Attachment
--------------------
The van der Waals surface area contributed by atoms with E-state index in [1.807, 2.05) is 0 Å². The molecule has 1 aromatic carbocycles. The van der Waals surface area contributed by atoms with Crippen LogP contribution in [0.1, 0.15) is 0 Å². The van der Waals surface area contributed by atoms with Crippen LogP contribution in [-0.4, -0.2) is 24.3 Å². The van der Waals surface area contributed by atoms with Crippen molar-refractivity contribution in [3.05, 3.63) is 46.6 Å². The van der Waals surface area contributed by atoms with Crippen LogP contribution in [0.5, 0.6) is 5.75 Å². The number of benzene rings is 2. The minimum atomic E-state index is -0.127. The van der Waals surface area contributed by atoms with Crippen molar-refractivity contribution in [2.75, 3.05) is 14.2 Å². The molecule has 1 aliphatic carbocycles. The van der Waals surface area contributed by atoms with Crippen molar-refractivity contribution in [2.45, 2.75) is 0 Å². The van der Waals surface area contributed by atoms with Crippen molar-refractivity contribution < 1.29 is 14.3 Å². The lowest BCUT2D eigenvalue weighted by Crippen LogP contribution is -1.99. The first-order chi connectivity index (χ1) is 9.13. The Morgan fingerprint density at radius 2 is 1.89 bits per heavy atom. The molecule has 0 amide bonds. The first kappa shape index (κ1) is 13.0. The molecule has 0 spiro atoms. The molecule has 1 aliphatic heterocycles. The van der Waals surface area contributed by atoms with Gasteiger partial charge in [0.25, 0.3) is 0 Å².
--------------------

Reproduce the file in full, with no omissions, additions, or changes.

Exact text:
The van der Waals surface area contributed by atoms with E-state index in [1.807, 2.05) is 0 Å². The molecule has 1 aromatic carbocycles. The van der Waals surface area contributed by atoms with Crippen LogP contribution in [0.1, 0.15) is 0 Å². The van der Waals surface area contributed by atoms with Crippen LogP contribution in [-0.4, -0.2) is 24.3 Å². The van der Waals surface area contributed by atoms with Crippen molar-refractivity contribution in [3.05, 3.63) is 46.6 Å². The van der Waals surface area contributed by atoms with Crippen LogP contribution in [0.5, 0.6) is 5.75 Å². The number of benzene rings is 2. The minimum atomic E-state index is -0.127. The van der Waals surface area contributed by atoms with Crippen molar-refractivity contribution in [2.75, 3.05) is 14.2 Å². The molecule has 1 aliphatic carbocycles. The van der Waals surface area contributed by atoms with Crippen molar-refractivity contribution in [2.45, 2.75) is 0 Å². The van der Waals surface area contributed by atoms with Crippen molar-refractivity contribution < 1.29 is 14.3 Å². The lowest BCUT2D eigenvalue weighted by Crippen LogP contribution is -1.99. The first-order chi connectivity index (χ1) is 9.13. The Morgan fingerprint density at radius 2 is 1.89 bits per heavy atom. The molecule has 0 amide bonds. The first kappa shape index (κ1) is 13.0. The molecule has 0 spiro atoms. The molecule has 1 aliphatic heterocycles. The van der Waals surface area contributed by atoms with Gasteiger partial charge in [0.25, 0.3) is 0 Å².